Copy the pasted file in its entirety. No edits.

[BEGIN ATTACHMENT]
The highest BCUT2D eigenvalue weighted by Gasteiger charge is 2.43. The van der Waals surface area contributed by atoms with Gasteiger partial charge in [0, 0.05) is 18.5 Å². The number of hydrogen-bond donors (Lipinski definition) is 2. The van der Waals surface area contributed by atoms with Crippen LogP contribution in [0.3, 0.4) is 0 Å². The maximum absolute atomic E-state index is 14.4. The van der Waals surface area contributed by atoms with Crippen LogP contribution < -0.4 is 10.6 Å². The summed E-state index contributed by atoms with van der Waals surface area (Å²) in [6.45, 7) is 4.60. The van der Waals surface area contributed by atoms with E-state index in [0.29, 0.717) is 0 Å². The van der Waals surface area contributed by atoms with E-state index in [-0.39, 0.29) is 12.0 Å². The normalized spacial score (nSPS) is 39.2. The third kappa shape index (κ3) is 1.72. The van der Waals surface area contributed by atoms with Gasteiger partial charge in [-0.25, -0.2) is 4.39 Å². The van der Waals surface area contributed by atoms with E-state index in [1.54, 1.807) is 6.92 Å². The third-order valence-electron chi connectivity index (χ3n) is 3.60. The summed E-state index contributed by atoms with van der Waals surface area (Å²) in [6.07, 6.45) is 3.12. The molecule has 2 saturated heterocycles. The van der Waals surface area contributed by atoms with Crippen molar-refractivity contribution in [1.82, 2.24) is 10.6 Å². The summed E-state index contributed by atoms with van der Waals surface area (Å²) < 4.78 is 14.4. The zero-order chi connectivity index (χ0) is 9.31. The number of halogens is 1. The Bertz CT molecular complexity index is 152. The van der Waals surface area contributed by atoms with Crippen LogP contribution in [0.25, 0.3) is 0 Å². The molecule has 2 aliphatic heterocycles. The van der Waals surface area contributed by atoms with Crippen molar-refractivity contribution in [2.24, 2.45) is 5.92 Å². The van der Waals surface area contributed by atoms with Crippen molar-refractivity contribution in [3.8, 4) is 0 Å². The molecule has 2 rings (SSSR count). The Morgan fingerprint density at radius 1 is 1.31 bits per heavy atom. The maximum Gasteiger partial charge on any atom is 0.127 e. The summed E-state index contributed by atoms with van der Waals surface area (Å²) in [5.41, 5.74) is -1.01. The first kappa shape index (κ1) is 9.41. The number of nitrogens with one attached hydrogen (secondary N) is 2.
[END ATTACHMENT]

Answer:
The highest BCUT2D eigenvalue weighted by Gasteiger charge is 2.43. The van der Waals surface area contributed by atoms with Gasteiger partial charge in [0, 0.05) is 18.5 Å². The number of hydrogen-bond donors (Lipinski definition) is 2. The van der Waals surface area contributed by atoms with Crippen LogP contribution in [0.3, 0.4) is 0 Å². The maximum absolute atomic E-state index is 14.4. The van der Waals surface area contributed by atoms with Crippen LogP contribution < -0.4 is 10.6 Å². The summed E-state index contributed by atoms with van der Waals surface area (Å²) in [6.45, 7) is 4.60. The van der Waals surface area contributed by atoms with E-state index in [0.29, 0.717) is 0 Å². The van der Waals surface area contributed by atoms with E-state index in [-0.39, 0.29) is 12.0 Å². The normalized spacial score (nSPS) is 39.2. The third kappa shape index (κ3) is 1.72. The van der Waals surface area contributed by atoms with Gasteiger partial charge in [-0.25, -0.2) is 4.39 Å². The van der Waals surface area contributed by atoms with E-state index in [1.54, 1.807) is 6.92 Å². The third-order valence-electron chi connectivity index (χ3n) is 3.60. The summed E-state index contributed by atoms with van der Waals surface area (Å²) in [6.07, 6.45) is 3.12. The molecule has 2 saturated heterocycles. The van der Waals surface area contributed by atoms with Crippen molar-refractivity contribution in [1.82, 2.24) is 10.6 Å². The summed E-state index contributed by atoms with van der Waals surface area (Å²) < 4.78 is 14.4. The zero-order chi connectivity index (χ0) is 9.31. The number of halogens is 1. The Bertz CT molecular complexity index is 152. The van der Waals surface area contributed by atoms with Crippen LogP contribution in [0.25, 0.3) is 0 Å². The molecule has 2 aliphatic heterocycles. The van der Waals surface area contributed by atoms with Crippen molar-refractivity contribution in [2.24, 2.45) is 5.92 Å². The van der Waals surface area contributed by atoms with Crippen molar-refractivity contribution in [3.8, 4) is 0 Å². The molecule has 2 rings (SSSR count). The Morgan fingerprint density at radius 1 is 1.31 bits per heavy atom. The maximum Gasteiger partial charge on any atom is 0.127 e. The summed E-state index contributed by atoms with van der Waals surface area (Å²) in [5.41, 5.74) is -1.01. The first kappa shape index (κ1) is 9.41. The number of nitrogens with one attached hydrogen (secondary N) is 2.